It's a riddle, wrapped in a mystery: A phone survey asking Palo Alto residents about the upcoming City Council election has people speculating as to its purpose -- and funder.
Several residents have contacted the Palo Alto Weekly concerned about the poll, which took place over the weekend and included pointed language, including how important it is that a candidate is "supported" by Santa Clara County Supervisor (and former Palo Alto mayor) Joe Simitian. It also asks how important the person thinks it is to "preserve the character of the neighborhoods" and "increase transparency for city officials." The survey concludes by asking the person's race.
As part of the poll, residents were asked to rate their likeliness to vote for each one of the 12 candidates.
The survey's most controversial question, however, had to do with the perceived divide between current council members and their election challengers, residents said.
The surveyors asked: "Suppose I divide the candidates into two slates -- Slate A and Slate B. Slate A supported Measure D (Maybell) and wants to keep the city going as it has been going and maintaining the current level of city services.
"Slate B believes the current council is unethical and makes backroom deals with developers and wants pro-residentialists in office. Now as I reread the list of candidates to you, have you changed your mind about any of those running?"
Guesses have abounded as to who is paying for the poll, and why.
One resident thought the surveyor said he was calling from the City of Palo Alto, which didn't sit well with her. But Claudia Keith, the city's chief communications officer, denied the city is behind it.
"That's not something we would be doing," she said. "We wouldn't ask questions like that."
In a follow-up press release Wednesday, the city stated that it contacted the surveying firm, Interview Service of America, to express concern about the confusion. In a letter to the firm, City Attorney Molly Stump wrote: "Any suggestion that the city is conducting candidate polling or advocacy could confuse the public about the city's role in elections and erode confidence in government. ... Should your firm conduct any additional survey work in Palo Alto, we ask that attention be paid to ensuring that no statements are made that could lead survey recipients to conclude that political activity is sponsored by the City of Palo Alto."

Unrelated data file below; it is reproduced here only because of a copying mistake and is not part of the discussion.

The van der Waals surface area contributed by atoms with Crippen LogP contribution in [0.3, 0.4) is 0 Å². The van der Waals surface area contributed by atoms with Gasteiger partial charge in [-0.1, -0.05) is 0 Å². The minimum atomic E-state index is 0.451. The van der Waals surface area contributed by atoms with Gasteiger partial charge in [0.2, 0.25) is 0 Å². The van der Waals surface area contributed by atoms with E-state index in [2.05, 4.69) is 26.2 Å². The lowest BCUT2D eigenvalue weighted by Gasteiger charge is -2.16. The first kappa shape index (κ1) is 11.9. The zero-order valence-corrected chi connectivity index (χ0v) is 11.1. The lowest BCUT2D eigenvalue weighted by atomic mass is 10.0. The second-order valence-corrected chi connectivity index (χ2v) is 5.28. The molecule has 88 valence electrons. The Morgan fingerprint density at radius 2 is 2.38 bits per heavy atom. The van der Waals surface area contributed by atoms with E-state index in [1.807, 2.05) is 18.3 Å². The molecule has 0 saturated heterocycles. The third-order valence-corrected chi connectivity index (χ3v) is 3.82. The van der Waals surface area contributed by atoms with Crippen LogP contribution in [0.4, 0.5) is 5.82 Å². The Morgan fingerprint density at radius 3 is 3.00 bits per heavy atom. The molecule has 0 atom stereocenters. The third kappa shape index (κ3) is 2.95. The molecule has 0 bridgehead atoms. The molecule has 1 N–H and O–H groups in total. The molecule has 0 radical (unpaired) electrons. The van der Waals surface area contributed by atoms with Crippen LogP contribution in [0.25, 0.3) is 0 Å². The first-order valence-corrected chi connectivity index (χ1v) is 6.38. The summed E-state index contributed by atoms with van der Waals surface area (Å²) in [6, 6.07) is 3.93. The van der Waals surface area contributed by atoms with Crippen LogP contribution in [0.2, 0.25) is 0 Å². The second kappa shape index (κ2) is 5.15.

The firm acknowledged to the city that it conducted the survey of 400 registered voters on Sept. 29 but said that the script did not mention the City of Palo Alto.
The city is prohibited by law from using city funds or resources of any type for political activity.
Given the wording about the current council being "unethical," some speculated that a residentialist group is behind it. But Cheryl Lilienstein of Palo Altans for Sensible Zoning also denied mounting the survey, as did Sheri Furman of Palo Alto Neighborhoods. Both said their groups don't have the money to hire a polling firm.
Palo Alto Forward, a new group that bills itself as "residents who care about a vision of Palo Alto as a small city, and not a sleepy suburb," also said they weren't the sponsors.
One resident said she asked surveyors to identify the poll sponsor, to which one pollster reportedly said: "EMC."
But a call to 1068 EMC LLC of Palo Alto, a development firm located on East Meadow Circle, only brought another denial. When asked, executive John Mozart checked with his colleagues and said they weren't responsible for it either.
For the record, the Palo Alto Weekly is owned by Embarcadero Media Company -- "EMC" -- but the Weekly didn't sponsor the poll either.
There is, however, a research firm in Oakland, EMC Research, that provides strategic consulting services and is known for its electoral polling.